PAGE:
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A NEW study into restoring a defunct section of the Bury to Rochdale train line will have 'no impact' on the East Lancashire Railway's (ELR) services, the heritage attraction has said.
It comes after £50,000 was awarded to Transport for Greater Manchester (TfGM) from the Government’s £500 million Restoring Your Railway Fund to finance investigations into the feasibility of reopening the decades old track.
The study will explore how the latest tram-train technology could allow communities in Heywood, Castleton, Rochdale and Oldham to connect with Bury and join the wider Metrolink network.
Councillor Mark Aldred, chair of the Greater Manchester Transport Committee, said: “The Government decision to award funding for Rochdale and Greater Manchester’s bid is a welcome first step to allow us to investigate the potential to reinstate six miles of railway between Bury and Rochdale.
“It will allow us to develop a proposal aimed at reopening and improving part of a line that could provide important connections within the city-region, complimenting the heritage operations of the East Lancs Railway."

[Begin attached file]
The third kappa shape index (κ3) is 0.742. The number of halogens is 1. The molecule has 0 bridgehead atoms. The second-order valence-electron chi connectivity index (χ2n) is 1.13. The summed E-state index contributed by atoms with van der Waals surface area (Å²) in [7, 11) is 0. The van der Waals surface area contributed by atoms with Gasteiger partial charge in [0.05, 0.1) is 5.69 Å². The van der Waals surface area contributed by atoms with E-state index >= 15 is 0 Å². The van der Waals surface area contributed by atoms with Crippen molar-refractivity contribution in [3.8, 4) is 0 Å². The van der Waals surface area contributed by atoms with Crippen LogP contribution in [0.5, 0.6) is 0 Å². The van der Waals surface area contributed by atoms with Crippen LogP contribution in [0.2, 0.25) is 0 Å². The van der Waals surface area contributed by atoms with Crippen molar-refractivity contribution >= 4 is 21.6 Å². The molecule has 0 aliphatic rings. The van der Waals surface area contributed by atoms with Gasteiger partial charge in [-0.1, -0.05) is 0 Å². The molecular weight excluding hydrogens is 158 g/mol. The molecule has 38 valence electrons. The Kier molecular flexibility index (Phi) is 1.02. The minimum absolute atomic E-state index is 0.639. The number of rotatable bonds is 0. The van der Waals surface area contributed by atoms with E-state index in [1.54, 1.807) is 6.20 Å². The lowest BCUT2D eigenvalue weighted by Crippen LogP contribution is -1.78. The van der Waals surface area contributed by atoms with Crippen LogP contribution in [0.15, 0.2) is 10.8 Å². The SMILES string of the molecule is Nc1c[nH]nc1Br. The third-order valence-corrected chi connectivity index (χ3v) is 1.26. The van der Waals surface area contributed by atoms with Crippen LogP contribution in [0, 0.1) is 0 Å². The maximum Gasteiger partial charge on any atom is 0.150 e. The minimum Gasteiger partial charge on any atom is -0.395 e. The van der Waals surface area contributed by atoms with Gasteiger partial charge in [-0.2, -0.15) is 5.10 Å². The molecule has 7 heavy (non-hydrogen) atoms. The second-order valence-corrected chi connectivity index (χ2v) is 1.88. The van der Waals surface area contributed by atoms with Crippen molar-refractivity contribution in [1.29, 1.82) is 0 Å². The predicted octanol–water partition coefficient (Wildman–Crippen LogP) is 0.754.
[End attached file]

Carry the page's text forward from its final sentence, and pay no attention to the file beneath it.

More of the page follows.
The stretch of track which is set to be studied was last used in the 1960s before being axed during passenger network cuts.
This line sits separate to the tracks used by the ELR for its heritage services.
Moreover, bosses at the attraction say they are keen to stress that the study will not negatively impact the ELR and could actually be a boon.
Mike Kelly, ELR chairman, said: “We welcome the opportunity to work with TfGM on this proposal.
"The study is looking at running battery operated tram-trains on a separate line which does not impact on ELR heritage operations.
"There is also the opportunity for the ELR to benefit from an upgraded main line access to its northern curve, offering a chance to pursue a number of alternative revenue streams for carriage and freight storage.”
Keith Whitmore, ELR Preservation Society vice president and chairman of Greater Manchester Transport Heritage Partnership, added: “The tram-train proposal could be a very significant step forward for the East Lancs Railway to achieve its ambition to connect directly with the main line at Castleton to open up the opportunity to provide visitors with a new gateway to enjoy a joined up heritage railway.
“This proposal will also benefit all our heritage transport attractions in the region, including uniting the new state-of-the-art Greater Manchester Fire Services Museum in Rochdale and the Greater Manchester Transport Museum in Manchester.
"We are looking forward to working with TfGM and the Greater Manchester Combined Authority to achieve a first class heritage transport offering.”
This article first appeared on railwaygricer.com
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